Tuesday, August 17, 2010

Another irresponsible epidemiological speculation: Eating red meat increases risk of heart disease

Retrospective self-reports! How weak can data get? And in any case have they ever heard that correlation is not causation? All that the findings most likely show is that middle class women report more "correct" diets. What they actually do is another thing

Eating red meat twice a day can increase a woman's risk of heart disease by nearly a third, a study has shown. The study found those who ate two servings of fresh or processed red meat daily were 30 per cent more likely to suffer heart disease than women who ate just half a portion.

Substituting red meat for a serving of nuts cut the risk of heart disease by 30 per cent, eating fish instead lowered the risk by 24 per cent, while swapping red meat for poultry slashed the risk by 19 per cent, the survey also found.

Researchers at the Harvard School of Public Health in Boston, in the U.S., studied the diets of 84,136 women aged 30 to 55 between 1980 and 2006. Participants were asked to complete a questionnaire saying how often they ate 116 different food items.

During the research period 2,210 suffered non-fatal heart-attacks, while 952 others died from coronary heart disease.

Study author Adam Bernstein said: 'Our study shows that making substitutes for red meat or minimising the amount of red meat in the diet has important health benefits.'


The chocolate merrygoround again: Good for you. Bad for you and so on ad infinitem

The finding makes no sense. Why do small variations in the amount eaten make a big difference? The finding looks like data dredging. They just picked out of a whole lot of data one small bit that tended to justify their nine years of work

It is the news millions of sweet-toothed women have been waiting to hear - a small chocolate treat helps lower the risk of heart failure. A study of middle-aged and elderly women who ate a small amount of chocolate no more than twice a week found they had a lower risk of heart failure.

Unfortunately, however, eating even a little chocolate every day did not have the same health benefits.

The nine-year study, involving 31,823 Swedish women, looked at the relationship between the amount of high-quality chocolate the women ate and their risk of heart failure. The quality of chocolate eaten by the women had a higher density cocoa content.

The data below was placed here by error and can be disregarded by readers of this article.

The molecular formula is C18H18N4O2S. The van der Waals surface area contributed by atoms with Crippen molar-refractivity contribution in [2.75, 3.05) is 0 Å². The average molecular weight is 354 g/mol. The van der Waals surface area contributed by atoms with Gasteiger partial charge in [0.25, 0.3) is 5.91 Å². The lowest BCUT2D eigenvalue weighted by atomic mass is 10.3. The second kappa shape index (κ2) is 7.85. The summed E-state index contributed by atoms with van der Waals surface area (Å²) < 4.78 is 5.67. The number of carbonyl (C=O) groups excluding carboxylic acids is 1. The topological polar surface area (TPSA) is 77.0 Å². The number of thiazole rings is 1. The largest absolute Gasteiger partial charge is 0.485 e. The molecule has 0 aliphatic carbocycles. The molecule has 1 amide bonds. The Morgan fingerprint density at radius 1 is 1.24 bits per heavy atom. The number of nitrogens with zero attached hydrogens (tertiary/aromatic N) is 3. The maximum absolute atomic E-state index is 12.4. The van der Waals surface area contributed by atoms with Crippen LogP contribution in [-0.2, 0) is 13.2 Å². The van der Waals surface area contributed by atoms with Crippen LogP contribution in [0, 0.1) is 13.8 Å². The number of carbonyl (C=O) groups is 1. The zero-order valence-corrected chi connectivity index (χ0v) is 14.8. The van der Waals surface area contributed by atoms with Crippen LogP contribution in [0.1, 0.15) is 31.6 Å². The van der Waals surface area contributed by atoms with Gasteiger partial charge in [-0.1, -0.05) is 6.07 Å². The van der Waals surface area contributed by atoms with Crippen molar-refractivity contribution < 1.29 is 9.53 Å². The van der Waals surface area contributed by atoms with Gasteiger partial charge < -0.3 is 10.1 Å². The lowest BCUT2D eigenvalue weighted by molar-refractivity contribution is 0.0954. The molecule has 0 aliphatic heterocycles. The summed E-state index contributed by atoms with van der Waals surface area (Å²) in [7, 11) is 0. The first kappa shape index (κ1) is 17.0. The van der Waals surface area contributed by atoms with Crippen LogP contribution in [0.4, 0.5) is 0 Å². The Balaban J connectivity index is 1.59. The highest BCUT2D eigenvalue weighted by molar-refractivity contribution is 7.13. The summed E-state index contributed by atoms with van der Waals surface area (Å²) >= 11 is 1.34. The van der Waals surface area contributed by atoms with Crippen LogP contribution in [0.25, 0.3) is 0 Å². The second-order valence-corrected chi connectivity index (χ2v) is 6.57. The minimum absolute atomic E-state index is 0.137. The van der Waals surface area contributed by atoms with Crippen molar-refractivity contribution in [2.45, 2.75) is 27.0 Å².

The researchers found that women who ate an average of one to two servings of the high-quality chocolate per week had a 32 per cent lower risk of developing heart failure.

Those who had one to three servings per month had a 26 per cent lower risk, but those who ate at least one serving daily or more did not appear to benefit from the protective effect against heart failure.

Lead researcher Dr Murray Mittleman said the lack of a positive effect among women eating chocolate every day was probably due to the additional calories consumed.

Dr Mittleman, director of the Cardiovascular Epidemiology Research Unit at Harvard Medical School's Beth Israel Deaconess Medical Centre in Boston, said: 'You can't ignore that chocolate is a relatively calorie-dense food and large amounts of habitual consumption is going to raise your risks for weight gain. 'But if you're going to have a treat, dark chocolate is probably a good choice, as long as it's in moderation.'

High concentration of compounds called 'flavonoids' in chocolate may lower blood pressure, among other benefits, according to mostly short-term studies. However, this is the first research to show long-term outcomes related specifically to heart failure, which can result from ongoing untreated high blood pressure.

In the observational study, researchers analysed self-reported food-frequency questionnaire responses from participants aged between 48 and 83.

Combining the results with data from national Swedish hospitalisation and death registries between 1998 and 2006, the researchers used multiple forms of statistical modelling to reach their conclusions.

Dr Mittleman said differences in chocolate quality affect the study's findings - higher cocoa content is associated with greater heart benefits. He added: 'Anything that helps to decrease heart failure is an important issue worth examining.'

However, Dr Linda Van Horn, former chair of the American Heart Association Nutrition Committee and professor in the Department of Preventive Medicine at Northwestern University's Feinberg School of Medicine in Chicago, said: 'Those tempted to use these data as their rationale for eating large amounts of chocolate or engaging in more frequent chocolate consumption are not interpreting this study appropriately.

'This is not an "eat all you want" take-home message, rather it's that eating a little dark chocolate can be healthful, as long as other adverse behaviours do not occur, such as weight gain.'


1 comment:

Anonymous said...

Weight gain is not a behaviour it is the consequence of one or more behaviours. If these people have as much trouble interpreting their findings as they do using the English language then ignoring them is probably the best strategy. I am also concerned that they appear unaware of the entire concept of dose. Just what exactly do these people have degrees in?